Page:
Yes, I know, we live in a republic with democratically elected representatives and a democratically elected president, all as ordered by the U.S. Constitution. And the system has worked fairly well for the past 230 years—barring one outright civil war and a number of scandals approaching the level of a coup. This is pretty much as Winston Churchill said: “Democracy is the worst form of government, except all those other forms that have been tried from time to time.”
In its ideal form, as we were taught in school sixty-odd years ago, democracy lets the best and brightest in the population step forward as selfless public servants who want to make the best decisions and to seek and determine the greatest good for the greatest number. And I have no doubt that some people are drawn into the public sector for this very reason.
In a slightly more cynical view—one to which I adhere from time to time—democratic elections and government positions invite people who want to make their living by telling other people what they should and should not, can and cannot—and in the most extreme cases—what they must and may not do. This is a form of busybody that we do not admire anywhere else in our lives, except that every two to four years we hold an election and give such people the keys to the government and power over us.1
And in the most jaundiced view of all—one that I hold in my darkest moments—elected officials and the appointees they add to their staffs and administrative positions are only there because government is where the easy money is: the taxing power to take a larger and larger share of the economy for whatever purposes they think appropriate; and the influential power to grant access, favorable legislation, beneficial findings, and grease through the gears of government, all for a “consideration” that may be immediate and monetary or may represent some other form of value, perhaps indefinitely delayed but surely repaid. This is corruption, of course. This is pigs at the trough. But you can’t say it never happens, or else why would K Street in Washington, DC, be known as the center of and pivot of the revolving door for lobbyists and public advocacy groups? They all want something from government, know their way around government, and are very well paid to get from government what they and their masters want.
From time to time—and especially when the choice of politicians and parties is not between better and best but between mendicant and mendacious fools, who promise anything to get votes, even when they have no intention or the means of paying up—I decide that the electorate has not the power to pick or even to recognize a good leader or an honest man or woman. The system is rigged toward the lowest common denominator, both among voters and candidates, and nothing good will come of it.2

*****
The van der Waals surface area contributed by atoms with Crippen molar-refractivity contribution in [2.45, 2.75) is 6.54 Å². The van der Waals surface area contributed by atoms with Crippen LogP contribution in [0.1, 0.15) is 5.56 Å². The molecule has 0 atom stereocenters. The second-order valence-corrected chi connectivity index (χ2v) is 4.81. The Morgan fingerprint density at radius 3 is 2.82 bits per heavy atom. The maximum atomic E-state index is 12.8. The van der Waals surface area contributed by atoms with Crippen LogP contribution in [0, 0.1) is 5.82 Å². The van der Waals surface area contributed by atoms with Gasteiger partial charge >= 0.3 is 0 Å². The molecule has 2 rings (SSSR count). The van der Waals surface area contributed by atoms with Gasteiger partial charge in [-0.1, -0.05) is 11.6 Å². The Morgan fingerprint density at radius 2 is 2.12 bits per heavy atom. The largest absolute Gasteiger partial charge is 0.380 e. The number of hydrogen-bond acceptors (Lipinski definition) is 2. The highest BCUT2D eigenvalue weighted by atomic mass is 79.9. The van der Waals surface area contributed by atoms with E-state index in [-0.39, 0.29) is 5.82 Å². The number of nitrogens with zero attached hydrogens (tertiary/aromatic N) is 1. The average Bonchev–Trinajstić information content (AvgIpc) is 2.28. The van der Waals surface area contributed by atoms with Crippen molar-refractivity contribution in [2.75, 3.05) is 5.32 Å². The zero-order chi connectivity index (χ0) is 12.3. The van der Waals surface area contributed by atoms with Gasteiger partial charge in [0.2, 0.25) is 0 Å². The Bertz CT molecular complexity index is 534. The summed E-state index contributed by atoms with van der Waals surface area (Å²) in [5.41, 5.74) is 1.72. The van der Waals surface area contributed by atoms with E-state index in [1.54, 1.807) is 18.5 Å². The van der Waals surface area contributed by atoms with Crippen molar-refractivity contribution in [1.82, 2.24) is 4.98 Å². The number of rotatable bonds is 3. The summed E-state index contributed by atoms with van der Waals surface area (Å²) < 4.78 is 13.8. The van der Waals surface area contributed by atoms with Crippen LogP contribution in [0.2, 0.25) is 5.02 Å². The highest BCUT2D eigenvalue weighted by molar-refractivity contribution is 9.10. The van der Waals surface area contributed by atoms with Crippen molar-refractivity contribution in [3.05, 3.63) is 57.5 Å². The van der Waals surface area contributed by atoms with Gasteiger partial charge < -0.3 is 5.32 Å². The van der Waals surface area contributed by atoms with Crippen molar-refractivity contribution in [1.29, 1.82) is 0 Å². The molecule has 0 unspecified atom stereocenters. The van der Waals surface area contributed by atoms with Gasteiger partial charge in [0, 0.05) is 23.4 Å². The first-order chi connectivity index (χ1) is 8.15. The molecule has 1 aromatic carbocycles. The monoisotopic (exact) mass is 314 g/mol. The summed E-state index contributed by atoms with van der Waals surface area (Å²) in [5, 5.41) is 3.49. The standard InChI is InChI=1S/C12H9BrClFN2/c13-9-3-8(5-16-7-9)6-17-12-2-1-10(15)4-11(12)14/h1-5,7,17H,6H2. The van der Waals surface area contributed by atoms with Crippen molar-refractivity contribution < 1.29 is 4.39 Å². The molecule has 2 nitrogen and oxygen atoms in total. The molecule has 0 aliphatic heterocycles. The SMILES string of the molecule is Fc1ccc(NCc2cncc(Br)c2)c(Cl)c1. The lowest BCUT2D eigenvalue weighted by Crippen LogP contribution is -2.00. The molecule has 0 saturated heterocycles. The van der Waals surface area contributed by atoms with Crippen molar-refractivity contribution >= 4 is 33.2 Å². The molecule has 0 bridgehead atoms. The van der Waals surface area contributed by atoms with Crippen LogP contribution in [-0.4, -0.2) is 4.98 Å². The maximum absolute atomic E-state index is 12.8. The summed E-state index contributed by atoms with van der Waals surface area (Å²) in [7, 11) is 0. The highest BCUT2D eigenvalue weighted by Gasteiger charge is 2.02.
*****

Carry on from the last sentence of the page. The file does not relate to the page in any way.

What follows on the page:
And so, from time to time, I entertain a cautious enthusiasm for the system of monarchy. If we can’t pick a leader from among the ambitious grabbers and wasters who will say anything to get elected, then let’s settle on the one who climbs to the top of the heap through war, subterfuge, or poison and let him—or more rarely her—have the job for life. At least the king or queen in the first generation will be eager enough to give the populace some semblance of good government. That at least will help ensure a long life and stable tenure.
And then, with the prospect of his or her prodigy to follow, the monarch will be induced to think in the long term. That means no stealing the treasury or scouring the land or murdering too many innocents. Such actions would leave the next generation’s prince or princess to inherit a kingdom ripe for overturning. And the reigning monarch will also have an incentive to pass along to that prince or princess whatever principles of good government, of protecting the people and the land, and of trying to ensure their happiness, that he or she has learned in the process of ruling. At least then someone in government will have been born and trained from childhood to think beyond him- or herself, beyond personal desires and privileges, to cherish and support the good of the nation.
Or not. The trouble with hereditary monarchy is that the vigor of the current generation may not be passed along to succeeding generations. Certainly, it didn’t work out all the time for England. There the warrior genius of Henry V passed sovereignty on to the religious simpleton of his infant son Henry VI, and that led to decades of war and subterfuge, the War of the Roses. Then Henry Tudor—the VIIth of royal name—finally emerged from the strife and brought forth two fine sons, Arthur and the future Henry VIII. But the ascendant second son, Henry—after Arthur died young—lacked a legitimate male heir for the longest time, causing more political strife. Neither Henry VIII nor his ministers or the populace counted the rights of mere daughters and so wanted a son to carry on the Tudor name. Everyone else around the throne feared another baronial war if the king eventually died without a legitimate heir. And when the king finally had a sickly son, Edward VI, who was crowned at the age of nine, never prospered, and died sixteen years later, only the daughters were left to rule.3